Main Set: On Friday we usually do a set like this, a combination of aerobic power and race pace training so the biomechanics of the main stroke doesn’t suffer extra volume swum at medium intensity.
We have a total of 18×100 and 6×50. I chose to add 5″ extra every two sets for the 100s reps so I can be sure that swimmers can maintain threshold pace. During warm up if I see good shape I don’t change the @1:10 rest.
Last request for athletes, but not less important, is to have a big mental activation for the technical part (first of all turns!.. dps, etc) so they can work, for example, on the last turns of every race where they can show their mental endurance skills.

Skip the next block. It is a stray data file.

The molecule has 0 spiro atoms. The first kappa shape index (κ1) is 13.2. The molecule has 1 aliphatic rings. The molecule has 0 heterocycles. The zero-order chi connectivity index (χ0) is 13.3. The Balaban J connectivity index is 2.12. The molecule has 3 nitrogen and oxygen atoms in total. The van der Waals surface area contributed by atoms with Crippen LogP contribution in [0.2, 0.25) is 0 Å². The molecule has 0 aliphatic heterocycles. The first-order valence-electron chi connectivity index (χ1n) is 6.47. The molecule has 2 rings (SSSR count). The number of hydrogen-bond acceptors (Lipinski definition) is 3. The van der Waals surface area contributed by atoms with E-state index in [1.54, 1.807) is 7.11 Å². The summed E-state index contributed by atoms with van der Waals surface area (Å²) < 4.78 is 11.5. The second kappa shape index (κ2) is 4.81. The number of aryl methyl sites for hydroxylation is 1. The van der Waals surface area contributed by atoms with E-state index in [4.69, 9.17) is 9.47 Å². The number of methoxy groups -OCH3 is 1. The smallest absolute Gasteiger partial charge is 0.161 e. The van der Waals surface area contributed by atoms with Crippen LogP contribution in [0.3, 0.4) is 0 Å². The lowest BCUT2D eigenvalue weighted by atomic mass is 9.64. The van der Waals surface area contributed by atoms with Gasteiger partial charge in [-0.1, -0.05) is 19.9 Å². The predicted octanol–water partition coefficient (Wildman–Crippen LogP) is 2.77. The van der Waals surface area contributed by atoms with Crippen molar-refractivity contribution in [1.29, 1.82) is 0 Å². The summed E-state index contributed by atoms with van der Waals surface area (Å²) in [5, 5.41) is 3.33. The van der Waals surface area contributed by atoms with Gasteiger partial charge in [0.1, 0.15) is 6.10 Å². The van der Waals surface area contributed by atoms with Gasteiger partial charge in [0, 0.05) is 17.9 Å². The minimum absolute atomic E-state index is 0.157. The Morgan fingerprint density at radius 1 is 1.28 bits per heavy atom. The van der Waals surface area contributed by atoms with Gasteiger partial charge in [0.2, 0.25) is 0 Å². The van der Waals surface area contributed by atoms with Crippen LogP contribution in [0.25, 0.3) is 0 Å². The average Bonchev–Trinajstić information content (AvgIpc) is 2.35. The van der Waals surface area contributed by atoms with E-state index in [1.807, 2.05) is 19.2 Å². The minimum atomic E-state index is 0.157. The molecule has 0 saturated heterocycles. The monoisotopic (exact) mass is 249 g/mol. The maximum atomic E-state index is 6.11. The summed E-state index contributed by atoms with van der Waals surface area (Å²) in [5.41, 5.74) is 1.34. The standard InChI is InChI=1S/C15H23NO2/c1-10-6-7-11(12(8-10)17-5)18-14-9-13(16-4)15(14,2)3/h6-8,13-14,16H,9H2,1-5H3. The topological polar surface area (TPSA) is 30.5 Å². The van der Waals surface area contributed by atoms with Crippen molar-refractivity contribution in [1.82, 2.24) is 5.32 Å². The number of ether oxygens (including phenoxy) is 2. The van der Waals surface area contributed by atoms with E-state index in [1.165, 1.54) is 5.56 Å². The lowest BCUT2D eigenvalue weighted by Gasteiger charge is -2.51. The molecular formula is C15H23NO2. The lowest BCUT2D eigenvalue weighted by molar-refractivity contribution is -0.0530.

Kick set: On Friday we usually have an anaerobic kick sets (reps between 25-75 m) after the main set. In this practice we kick a 50 all out followed by a 50 easy. I ask the same time after the third 100s where the rest is shorter than the other 100s.
WD: I like to work on technique after the harder sets. It helps swimmers to recover their best stroke. So I propose 600m drills and a set where they have to check dps with a gradual increase of speed.
Next day: I proposed a Race Pace training (100 event) with short repetition and a long pull set for recovery the anaerobic fatigue.
This week’s WOW comes from Europe; Italy to be geographically accurate and Team Veneto to be precise. It’s Europe: it’s a 25 meter pool.